“The mouse has returned!”, I answered; pointing to the empty basket.

A look of alarm flashed on Henri’s face.  “Mes truffes!” (“My truffles!”), he exclaimed and dashed to the cupboard.   Thankfully, the mouse hadn’t discovered the truffles.
Mes Truffes
“Wait, what? Truffles?!!”, I cried; the thieving mouse momentarily forgotten.  “You have truffles and you haven’t been sharing?!  We will talk about this later!”

Cut to scene of a mouse clutching a bag of truffles being chased by Henri who is being chased by me as the theme song from Benny Hill plays in the background.

See The Gnome and I for more stories about Henri.  🙂

folklore, pagan

A Happy Lughnasadh to Everyone!


Summer has passed its zenith and although temperatures are still quite warm (in the Northern Hemisphere), the sun sets a bit earlier each day.  Some crops are ready to harvest and preserve for the coming cold months.

Lughnasadh, named for the Irish Sun God Lugh, is celebrated on the first or second day of August.  It is the first of three harvest festivals.  This festival celebrates the grain harvest as well as fruits and vegetables that ripen in late Summer.  A perfect time to try a new bread recipe, dry herbs, preserve fruits and veggies!

Besides giving thanks for the abundance of the first harvest, this is a good time to reflect on the goals and projects you began earlier in the year. Have they come to fruition as you planned? Or do they still need more work to develop into what you envisioned? There is still time to edit and revise before the next harvest!

Wheat Harvest


art, folklore, metaphysical art, pagan

Happy Summer Solstice!

Summer Solstice


The Summer Solstice, also known as Midsummer and Litha, has been celebrated by various cultures all around the world for millennia. The longest day and the shortest night of the year is a celebration of the sun. In the Northern hemisphere everything is green and growing as we await a fruitful harvest.

Wishing everyone a joyful and magickal Summer Solstice!

Magickal Oak Series

magickal-oak-tree-autumn-art-print_smallMagickal Oak Winter Fine Art Print

Magickal Oak Tree Spring Fine Art Print


All prints available in two sizes


Happy Earth Day!

Plastic Ain’t so Fantastic

It is now believed that there are 5.25 trillion pieces of plastic debris in the ocean. Of that mass, 269,000 tons float on the surface, while some four billion plastic microfibers per square kilometer litter the deep sea. (1)

Shoppers worldwide are using approximately 500 billion single-use plastic bags per year.

This translates to about a million bags every minute across the globe, or 150 bags a year for every person on earth.  And the number is rising.

  • If you joined them end on end they would circumnavigate the globe 4,200 times.
  • 100,000 marine creatures a year die from plastic entanglement and these are the ones found.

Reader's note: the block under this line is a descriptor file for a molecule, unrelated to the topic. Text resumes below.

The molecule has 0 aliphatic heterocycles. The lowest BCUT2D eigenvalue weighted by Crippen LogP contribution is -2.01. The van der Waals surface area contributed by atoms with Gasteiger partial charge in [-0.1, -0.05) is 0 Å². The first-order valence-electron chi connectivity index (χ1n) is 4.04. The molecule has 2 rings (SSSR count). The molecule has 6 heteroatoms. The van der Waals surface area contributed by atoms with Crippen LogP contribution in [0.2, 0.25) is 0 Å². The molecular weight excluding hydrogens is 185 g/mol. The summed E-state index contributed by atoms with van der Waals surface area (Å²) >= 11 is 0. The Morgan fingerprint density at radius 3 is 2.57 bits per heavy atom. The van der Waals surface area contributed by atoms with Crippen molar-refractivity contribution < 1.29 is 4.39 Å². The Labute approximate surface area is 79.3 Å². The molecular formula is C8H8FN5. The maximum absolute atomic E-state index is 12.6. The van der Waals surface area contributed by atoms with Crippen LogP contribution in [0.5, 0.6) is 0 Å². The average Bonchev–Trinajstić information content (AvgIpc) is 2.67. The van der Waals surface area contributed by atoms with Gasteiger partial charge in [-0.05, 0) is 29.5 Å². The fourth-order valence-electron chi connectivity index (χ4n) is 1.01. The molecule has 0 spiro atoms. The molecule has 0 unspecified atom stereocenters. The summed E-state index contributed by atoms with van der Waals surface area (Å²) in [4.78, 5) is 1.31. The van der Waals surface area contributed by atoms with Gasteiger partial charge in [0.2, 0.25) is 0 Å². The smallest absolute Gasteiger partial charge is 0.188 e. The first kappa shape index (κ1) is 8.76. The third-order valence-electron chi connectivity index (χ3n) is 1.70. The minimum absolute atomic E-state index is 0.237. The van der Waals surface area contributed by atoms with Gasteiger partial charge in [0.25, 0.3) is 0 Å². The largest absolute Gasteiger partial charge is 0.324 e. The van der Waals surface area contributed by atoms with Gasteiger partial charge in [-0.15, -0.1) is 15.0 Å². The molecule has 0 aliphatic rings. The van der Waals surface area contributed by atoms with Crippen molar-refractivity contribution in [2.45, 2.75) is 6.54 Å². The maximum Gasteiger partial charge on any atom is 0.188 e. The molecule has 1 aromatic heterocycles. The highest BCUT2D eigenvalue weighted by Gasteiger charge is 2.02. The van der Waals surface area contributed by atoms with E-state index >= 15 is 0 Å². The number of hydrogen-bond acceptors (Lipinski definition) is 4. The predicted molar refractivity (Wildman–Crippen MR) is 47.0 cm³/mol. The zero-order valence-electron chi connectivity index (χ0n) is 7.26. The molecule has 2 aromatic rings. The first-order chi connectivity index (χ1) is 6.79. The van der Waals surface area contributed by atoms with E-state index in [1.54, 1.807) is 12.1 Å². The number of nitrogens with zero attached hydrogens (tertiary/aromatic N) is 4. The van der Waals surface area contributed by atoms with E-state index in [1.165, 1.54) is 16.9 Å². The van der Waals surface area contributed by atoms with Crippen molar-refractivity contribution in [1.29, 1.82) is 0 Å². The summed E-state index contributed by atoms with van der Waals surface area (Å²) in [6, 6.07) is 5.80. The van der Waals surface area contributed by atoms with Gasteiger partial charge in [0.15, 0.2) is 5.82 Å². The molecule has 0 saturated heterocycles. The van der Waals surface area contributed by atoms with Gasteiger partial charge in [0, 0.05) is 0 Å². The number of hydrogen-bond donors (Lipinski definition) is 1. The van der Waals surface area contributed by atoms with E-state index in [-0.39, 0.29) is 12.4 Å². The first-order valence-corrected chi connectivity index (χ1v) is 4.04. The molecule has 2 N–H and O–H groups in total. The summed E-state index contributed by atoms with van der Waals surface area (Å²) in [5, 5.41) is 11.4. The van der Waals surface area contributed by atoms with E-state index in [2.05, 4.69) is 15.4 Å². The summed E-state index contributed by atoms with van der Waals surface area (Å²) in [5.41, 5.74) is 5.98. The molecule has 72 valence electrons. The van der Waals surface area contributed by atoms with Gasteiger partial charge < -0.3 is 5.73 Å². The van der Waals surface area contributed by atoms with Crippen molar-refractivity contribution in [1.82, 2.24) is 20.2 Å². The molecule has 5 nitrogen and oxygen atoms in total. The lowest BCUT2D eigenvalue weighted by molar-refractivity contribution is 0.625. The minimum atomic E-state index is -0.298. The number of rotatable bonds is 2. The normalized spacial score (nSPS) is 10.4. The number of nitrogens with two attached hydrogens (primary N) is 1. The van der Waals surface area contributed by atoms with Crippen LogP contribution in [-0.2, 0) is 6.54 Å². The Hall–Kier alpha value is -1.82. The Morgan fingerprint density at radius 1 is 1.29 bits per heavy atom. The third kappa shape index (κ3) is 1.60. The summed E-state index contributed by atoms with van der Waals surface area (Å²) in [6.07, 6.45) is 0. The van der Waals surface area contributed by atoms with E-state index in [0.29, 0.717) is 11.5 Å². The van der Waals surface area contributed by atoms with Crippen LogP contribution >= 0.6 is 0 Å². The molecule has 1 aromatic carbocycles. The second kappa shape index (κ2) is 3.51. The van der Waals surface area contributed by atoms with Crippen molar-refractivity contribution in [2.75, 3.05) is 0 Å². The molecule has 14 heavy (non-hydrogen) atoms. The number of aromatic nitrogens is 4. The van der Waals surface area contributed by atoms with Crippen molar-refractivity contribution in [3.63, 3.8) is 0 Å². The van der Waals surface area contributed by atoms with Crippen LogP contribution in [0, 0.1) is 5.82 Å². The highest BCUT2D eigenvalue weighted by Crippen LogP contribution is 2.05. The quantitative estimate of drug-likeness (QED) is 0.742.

• Approximately 1 million sea birds also die from plastic.
  • A plastic bag can kill numerous animals because they take so long to disintegrate. An animal that dies from the bag will decompose and the bag will be released, another animal could harmlessly fall victim and once again eat the same bag.
  • The floods in Bangladesh in 1988 & 1998 were made more severe because plastic bags clogged drains. The government has now banned plastic bags.
  • In Ireland they introduced a 15c plastic bag tax and reduced their usage by 90% in one year. It is now 22 cents.
  • The #1 man made thing that sailors see in our ocean are plastic bags.
  • There are believed to be 46,000 pieces of plastic in every square mile of ocean.
  • There are 5 ocean gyres in the world where plastic gathers due to current circulation. These gyres contain millions of pieces of plastic and our wildlife feed in these grounds.
  • It can take anything between 20-1000 years for a plastic bag to break up. I mean break up as they break up into smaller pieces. They don’t break down and those that do, break down into polymers and toxic chemicals.
  • It costs US$4,000 to recycle 1 tonne of plastic bags and you get a product that can be sold on the commodities market for US$32. We must stop them because recycling is not viable.
  • It takes just 4 family shopping trips to accumulate 60 shopping bags.
  • World wide, 13,000-15,000 pieces of plastic are dumped into the ocean every day.
  • Every year, 6.4 million tonnes are dumped into the ocean. This is the same as 3,200 kilometres of trucks each loaded with garbage.
  • At least two thirds of the world’s fish stocks are suffering from plastic ingestion.
  • Ocean acidification is a growing problem
  • Scientists have identified 200 areas declared as ‘dead zones’ where no life organisms can now grow.
  •